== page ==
Daily Briefing

Around the nation: 'Ted Lasso' cast visits White House to discuss mental health crisis


The cast of "Ted Lasso" on Monday visited the White House to "discuss the importance of mental health," in today's bite-sized hospital and health industry news from the District of Columbia, Utah, and Wyoming.
 

  • District of Columbia: The cast of "Ted Lasso" on Monday visited the White House to "discuss the importance of mental health" with President Joe Biden and first lady Jill Biden. On Sunday, President Biden tweeted a picture of a sign that said "BELIEVE" above a door that leads to the Oval Office — a reference to the poster above the office of coach Ted Lasso in the Apple TV+ show. In the show, the issue of mental health is a key part of the storyline, with Lasso experiencing panic attacks and attending therapy sessions. According to an announcement from Apple TV+, cast members Hannah Waddingham, Brendan Hunt, Phil Dunster, Brett Goldstein, Jeremy Swift, Toheeb Jimoh, Kola Bokinni, Cristo Fernandez, Billy Harris, and James Lance joined Jason Sudeikis, who plays Lasso, for the meeting. "Ted Lasso" has "inspired the world through its universal themes around optimism, kindness, and determination and the Lasso philosophy to 'believe,'" Apple TV+ said in its statement. (Falconer, Axios, 3/19)
  • Utah: Gov. Spencer Cox (R) on Thursday signed Senate Bill 36 into law, granting NPs full practice authority (FPA) and removing barriers that prevented them from establishing their own practices. With FPA, NPs are authorized to assess patients; diagnose, order, and interpret diagnostic tests; and create and manage treatment plans under the exclusive licensure authority of the state board of nursing. When Cox signed the bill, Utah became the 27th state to adopt FPA, along with the District of Columbia and two U.S. territories. "We applaud Utah for recognizing the need to update laws and make the most of their healthcare workforce," said April Kapu, president of the American Association of Nurse Practitioners. "In the last two-and-a-half years, four other states have taken similar action. These changes will help Utah attract and retain nurse practitioners, and provide patients access to high-quality care," Kapu said. "We thank Gov. Cox and the legislature for prioritizing patients and taking action to improve healthcare." (Davis, HealthLeaders, 3/17)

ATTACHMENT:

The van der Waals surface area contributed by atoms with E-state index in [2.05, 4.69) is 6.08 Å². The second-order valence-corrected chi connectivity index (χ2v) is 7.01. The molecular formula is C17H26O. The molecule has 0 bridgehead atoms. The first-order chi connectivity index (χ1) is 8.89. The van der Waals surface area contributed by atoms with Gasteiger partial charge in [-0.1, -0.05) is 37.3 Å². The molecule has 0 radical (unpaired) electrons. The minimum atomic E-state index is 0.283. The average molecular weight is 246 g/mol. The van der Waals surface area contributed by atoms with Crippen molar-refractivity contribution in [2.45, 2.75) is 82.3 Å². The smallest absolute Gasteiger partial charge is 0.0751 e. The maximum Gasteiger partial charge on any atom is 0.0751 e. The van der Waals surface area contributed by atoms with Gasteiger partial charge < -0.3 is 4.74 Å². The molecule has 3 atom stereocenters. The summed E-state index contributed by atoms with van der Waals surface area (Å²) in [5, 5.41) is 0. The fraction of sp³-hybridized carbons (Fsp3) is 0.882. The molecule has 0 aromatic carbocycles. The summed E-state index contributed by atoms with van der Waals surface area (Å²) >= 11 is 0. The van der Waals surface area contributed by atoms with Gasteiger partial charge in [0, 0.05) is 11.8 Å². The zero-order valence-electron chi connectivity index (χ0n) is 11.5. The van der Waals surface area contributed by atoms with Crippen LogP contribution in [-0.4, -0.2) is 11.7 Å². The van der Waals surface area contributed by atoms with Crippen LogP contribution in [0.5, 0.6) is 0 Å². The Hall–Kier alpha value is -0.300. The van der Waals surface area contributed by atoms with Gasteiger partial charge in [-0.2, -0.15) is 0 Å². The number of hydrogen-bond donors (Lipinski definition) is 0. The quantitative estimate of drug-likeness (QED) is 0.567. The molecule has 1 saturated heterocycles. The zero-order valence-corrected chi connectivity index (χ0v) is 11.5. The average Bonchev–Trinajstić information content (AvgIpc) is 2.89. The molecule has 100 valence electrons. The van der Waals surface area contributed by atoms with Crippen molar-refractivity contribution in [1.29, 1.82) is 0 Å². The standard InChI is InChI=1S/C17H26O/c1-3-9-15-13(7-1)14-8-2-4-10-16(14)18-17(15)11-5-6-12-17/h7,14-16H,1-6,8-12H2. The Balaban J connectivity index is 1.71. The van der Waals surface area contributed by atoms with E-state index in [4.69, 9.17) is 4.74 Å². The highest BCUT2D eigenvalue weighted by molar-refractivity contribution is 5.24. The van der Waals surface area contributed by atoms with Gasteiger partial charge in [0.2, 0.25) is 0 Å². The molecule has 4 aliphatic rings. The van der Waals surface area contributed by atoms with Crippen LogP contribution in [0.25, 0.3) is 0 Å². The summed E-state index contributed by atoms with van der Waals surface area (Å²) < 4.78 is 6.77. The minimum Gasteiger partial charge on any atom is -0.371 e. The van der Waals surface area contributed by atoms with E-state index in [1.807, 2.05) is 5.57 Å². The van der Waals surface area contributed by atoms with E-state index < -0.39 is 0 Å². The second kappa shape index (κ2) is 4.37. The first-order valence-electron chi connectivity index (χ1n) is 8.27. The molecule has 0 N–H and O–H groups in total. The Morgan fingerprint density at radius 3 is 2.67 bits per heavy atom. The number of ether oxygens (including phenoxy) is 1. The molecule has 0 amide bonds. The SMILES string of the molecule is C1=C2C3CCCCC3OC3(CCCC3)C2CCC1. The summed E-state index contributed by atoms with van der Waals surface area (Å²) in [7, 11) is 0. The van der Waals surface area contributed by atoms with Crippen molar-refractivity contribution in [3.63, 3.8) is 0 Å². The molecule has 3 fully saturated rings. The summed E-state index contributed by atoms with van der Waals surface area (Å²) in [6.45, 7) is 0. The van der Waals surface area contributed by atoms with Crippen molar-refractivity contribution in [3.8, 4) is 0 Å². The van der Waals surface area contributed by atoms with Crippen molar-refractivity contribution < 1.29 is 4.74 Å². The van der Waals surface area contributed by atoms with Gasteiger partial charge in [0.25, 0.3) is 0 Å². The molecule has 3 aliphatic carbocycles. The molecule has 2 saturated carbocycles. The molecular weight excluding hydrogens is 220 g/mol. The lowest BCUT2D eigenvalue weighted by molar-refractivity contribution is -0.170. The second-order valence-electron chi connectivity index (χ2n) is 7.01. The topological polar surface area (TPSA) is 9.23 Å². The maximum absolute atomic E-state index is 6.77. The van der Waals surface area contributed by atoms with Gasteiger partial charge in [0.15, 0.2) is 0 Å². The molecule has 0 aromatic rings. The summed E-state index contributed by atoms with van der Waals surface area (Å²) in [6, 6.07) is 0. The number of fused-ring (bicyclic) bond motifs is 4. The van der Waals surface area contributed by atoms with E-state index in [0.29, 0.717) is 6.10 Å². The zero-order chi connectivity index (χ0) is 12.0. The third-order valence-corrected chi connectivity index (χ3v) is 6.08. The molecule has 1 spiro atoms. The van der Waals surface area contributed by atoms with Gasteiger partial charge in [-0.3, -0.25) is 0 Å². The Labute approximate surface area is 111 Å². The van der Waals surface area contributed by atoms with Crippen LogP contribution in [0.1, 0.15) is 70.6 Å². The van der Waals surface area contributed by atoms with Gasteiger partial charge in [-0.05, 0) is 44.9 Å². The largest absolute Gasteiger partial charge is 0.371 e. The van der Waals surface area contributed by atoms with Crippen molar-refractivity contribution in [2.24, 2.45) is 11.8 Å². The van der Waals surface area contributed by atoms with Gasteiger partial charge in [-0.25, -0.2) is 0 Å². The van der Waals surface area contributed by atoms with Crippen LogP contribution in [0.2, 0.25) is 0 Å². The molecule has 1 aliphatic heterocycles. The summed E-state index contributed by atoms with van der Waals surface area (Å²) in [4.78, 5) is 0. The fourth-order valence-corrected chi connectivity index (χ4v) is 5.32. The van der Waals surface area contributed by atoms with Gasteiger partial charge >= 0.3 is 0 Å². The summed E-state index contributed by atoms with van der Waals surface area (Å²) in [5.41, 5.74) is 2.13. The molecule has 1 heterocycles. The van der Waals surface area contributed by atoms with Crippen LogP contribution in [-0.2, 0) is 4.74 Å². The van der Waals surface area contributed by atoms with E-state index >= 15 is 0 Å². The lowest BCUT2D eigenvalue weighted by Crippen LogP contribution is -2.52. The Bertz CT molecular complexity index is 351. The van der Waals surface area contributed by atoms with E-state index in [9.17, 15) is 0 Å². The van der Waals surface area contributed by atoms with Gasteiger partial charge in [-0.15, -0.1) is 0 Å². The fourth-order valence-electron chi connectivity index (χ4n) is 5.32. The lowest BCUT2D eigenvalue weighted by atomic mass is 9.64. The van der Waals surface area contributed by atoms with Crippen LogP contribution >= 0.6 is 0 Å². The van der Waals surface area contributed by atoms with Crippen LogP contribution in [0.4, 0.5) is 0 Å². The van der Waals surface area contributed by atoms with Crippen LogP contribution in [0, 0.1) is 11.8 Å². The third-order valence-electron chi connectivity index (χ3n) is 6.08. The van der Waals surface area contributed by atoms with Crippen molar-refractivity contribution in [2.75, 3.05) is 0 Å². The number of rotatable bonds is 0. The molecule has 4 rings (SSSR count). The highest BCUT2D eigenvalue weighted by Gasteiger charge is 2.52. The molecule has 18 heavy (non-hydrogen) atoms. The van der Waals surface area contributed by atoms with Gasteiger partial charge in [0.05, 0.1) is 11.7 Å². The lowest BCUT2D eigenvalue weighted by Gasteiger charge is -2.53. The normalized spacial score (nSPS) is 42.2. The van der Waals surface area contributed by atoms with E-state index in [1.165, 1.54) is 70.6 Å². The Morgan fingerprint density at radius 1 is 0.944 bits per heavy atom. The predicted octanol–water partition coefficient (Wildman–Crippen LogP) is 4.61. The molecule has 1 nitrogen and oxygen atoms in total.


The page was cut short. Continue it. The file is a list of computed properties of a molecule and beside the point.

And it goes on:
• Wyoming: Gov. Mark Gordon (R) on Friday signed a bill that bans abortion pills in most cases, making it the first state to ban the medication. According to the legislation, the use of abortion medication is prohibited with a few exceptions, including the treatment of "natural miscarriage according to currently accepted medical guidelines." Under the law, any provider or person who prescribes, distributes, or provides abortion medication could face a maximum prison sentence of six months and a fine of up to $9,000. However, women who pursue chemical abortions will not be criminally prosecuted. Gordon noted that the state is expecting legal challenges and that "this question needs to be decided as soon as possible so that the issue of abortion in Wyoming can be finally resolved," the Associated Press reports. (Chen, Axios, 3/18)

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